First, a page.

It doesn't take long for Tremblay's ambition to make itself known. A Head Full of Ghosts opens with Merry Barrett returning to her childhood home, accompanied by a writer who's helping her tell the "official" version of her story and what happened to her sister Marjorie. See, a lot of people know the story already, because Merry's childhood ended up being used as a reality television series called The Possession, a huge hit up until...well, you'll see. So what we get in A Head Full of Ghosts isn't exactly an "objective" account of what happened to Marjorie and the Barretts; what we're getting is mostly Merry's memories, some of which, she admits, may have been influenced by the TV show, or may be things that she's lied about for so long she's struggled to remember the truth. And if that's not enough, Tremblay throws in some blog post analyses of the episodes of The Possession from a horror fan, discussing the story not only as it was presented on television, but picking at all of the tropes Tremblay is tossing out.
Indeed, there's little way to explain how much fun this book is to horror fans without getting into the way Tremblay picks apart his own influences and inspirations. Just as you're thinking "this feels like a rip from The Exorcist" or "do you think anyone in this book remembers the story 'The Yellow Wallpaper'", Tremblay uses the blog posts to make the allusions and references clear, laying out for all to see the DNA of the story, but also turning the book and story into something muddier and less clear. Did all of this happen? Is this all a case of people echoing movies and TV shows that shaped their perception of what "possession" was? Where does the truth come in?
To Tremblay's credit - and to the irritation of many, I bet - there aren't a lot of clear answers here. A Head Full of Ghosts leaves a lot open to interpretation, down to the final pages, which are filled with moments that might - or might not - change everything. That could be frustrating for many, but for me, Tremblay's earned his ambiguity; this is a story about how we perceive things, and how motives aren't always cut and dry. There's no arguing about the events of the story - everyone agrees on those. What's more up for debate is what it all means, and what caused it all - and that's far more compelling fare.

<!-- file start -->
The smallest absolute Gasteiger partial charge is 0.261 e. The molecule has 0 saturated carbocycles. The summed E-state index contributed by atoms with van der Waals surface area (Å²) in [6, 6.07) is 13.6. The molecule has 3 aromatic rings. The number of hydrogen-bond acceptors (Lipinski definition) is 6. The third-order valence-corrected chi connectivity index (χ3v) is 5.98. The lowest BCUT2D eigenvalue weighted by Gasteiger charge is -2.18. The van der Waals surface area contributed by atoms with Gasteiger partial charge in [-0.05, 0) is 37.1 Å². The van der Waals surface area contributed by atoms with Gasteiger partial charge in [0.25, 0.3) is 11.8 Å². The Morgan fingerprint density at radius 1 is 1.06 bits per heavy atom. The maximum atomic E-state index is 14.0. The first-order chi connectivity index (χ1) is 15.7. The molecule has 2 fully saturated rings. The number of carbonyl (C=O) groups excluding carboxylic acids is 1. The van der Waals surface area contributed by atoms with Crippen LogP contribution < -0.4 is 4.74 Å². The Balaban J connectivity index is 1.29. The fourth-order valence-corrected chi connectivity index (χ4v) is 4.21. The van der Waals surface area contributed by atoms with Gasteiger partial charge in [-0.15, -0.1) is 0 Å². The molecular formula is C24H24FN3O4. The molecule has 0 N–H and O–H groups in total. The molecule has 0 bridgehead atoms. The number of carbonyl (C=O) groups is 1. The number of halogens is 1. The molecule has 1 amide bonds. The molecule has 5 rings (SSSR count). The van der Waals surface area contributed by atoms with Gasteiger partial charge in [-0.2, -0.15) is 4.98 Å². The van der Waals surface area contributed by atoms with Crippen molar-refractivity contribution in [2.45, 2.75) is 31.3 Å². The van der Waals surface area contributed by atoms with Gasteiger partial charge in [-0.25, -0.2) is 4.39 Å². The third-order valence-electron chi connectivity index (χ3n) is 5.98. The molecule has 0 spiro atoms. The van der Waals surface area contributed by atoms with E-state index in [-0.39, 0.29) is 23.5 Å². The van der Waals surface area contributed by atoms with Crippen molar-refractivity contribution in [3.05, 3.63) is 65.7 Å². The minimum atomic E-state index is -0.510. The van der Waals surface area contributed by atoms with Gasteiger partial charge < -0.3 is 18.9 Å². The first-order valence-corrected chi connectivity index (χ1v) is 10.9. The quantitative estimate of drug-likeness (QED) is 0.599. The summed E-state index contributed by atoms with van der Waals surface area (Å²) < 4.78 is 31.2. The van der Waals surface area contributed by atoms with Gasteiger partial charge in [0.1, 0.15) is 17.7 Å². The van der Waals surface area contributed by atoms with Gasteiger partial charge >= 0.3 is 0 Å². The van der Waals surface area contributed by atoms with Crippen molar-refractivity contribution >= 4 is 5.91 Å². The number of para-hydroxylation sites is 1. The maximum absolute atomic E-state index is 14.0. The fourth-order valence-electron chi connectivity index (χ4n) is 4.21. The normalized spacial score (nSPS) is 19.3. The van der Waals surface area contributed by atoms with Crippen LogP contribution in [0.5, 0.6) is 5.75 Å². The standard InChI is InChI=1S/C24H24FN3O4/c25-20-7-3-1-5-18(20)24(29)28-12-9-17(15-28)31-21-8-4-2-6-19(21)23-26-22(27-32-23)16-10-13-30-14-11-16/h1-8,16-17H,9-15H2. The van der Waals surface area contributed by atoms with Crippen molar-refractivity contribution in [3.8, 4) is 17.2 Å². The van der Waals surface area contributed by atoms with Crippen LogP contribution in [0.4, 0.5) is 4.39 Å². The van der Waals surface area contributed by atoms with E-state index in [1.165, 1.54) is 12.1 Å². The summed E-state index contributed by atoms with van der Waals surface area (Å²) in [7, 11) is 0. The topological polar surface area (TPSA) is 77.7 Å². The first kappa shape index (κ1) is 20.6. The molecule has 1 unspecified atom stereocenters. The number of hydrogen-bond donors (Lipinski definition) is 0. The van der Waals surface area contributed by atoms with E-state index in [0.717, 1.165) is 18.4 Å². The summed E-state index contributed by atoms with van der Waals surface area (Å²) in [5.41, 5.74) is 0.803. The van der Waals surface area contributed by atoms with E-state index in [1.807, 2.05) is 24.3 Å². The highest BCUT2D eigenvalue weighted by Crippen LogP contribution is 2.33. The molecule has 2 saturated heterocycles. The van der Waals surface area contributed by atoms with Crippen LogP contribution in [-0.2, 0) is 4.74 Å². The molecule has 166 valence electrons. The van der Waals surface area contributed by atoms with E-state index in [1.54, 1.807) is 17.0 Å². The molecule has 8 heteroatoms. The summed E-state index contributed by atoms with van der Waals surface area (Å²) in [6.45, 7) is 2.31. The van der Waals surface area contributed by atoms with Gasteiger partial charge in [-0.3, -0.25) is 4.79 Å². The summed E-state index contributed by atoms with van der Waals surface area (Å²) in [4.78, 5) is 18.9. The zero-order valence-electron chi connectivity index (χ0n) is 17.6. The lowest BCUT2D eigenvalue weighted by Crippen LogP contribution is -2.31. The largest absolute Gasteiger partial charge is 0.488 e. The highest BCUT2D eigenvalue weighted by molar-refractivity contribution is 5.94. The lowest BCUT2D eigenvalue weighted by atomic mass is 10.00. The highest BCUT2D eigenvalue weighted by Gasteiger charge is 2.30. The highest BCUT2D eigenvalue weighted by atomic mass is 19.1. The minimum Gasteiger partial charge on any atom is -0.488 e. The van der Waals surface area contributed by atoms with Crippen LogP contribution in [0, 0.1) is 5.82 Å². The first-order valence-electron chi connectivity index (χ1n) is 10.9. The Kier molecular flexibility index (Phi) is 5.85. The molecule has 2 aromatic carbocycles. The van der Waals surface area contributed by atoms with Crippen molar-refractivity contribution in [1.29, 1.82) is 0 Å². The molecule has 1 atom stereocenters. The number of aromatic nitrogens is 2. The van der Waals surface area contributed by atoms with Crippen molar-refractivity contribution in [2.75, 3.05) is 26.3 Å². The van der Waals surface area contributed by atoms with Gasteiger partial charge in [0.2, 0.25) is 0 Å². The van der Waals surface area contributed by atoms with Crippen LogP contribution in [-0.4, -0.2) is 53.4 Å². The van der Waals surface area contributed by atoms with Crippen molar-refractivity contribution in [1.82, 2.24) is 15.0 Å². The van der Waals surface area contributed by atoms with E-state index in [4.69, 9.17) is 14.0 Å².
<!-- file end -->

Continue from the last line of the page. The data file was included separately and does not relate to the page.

It doesn't hurt, though, that A Head Full of Ghosts is genuinely scary, maybe all the more so for our inability to understand why some of this is happening. Is Marjorie mentally ill, or is she possessed? Neither explanation is entirely satisfying, because neither can adequately explain some of the truly unsettling, disturbing events of the story - even our blog posts, doing their best to unpack the tricks of the TV trade, struggle on a few points. But that's okay; what makes the best horror is a degree of uncertainty, of unease as to what's really going on. It's just that few books make that part of the text itself, filtering the story through unreliable narrator after unreliable narrator until we're not sure who to believe. (It's no coincidence that Merry shares a nickname with one of horror's great unreliable narrators, We Have Always Lived in the Castle's Merrycat.) All we know for sure is the horror that comes out of those primal, uneasy moments - and no explanation is going to help make any more sense out of some of it.
It just never drew me in as thoroughly as I think it needed to in order to work. It set up the ending like a twist, yet explained it in advance. It mocked itself as a knock-off of THE EXORCIST, but then never did much beyond that. The worst part, by far, were interludes in which the main character, in blog form, explained the subtext of the story.
Man, just talking about that part makes me want to knock a star off the rating. Really, it's an uneven read, neither short enough to pack the punch it wants to, nor long enough to plumb the depths it needs to.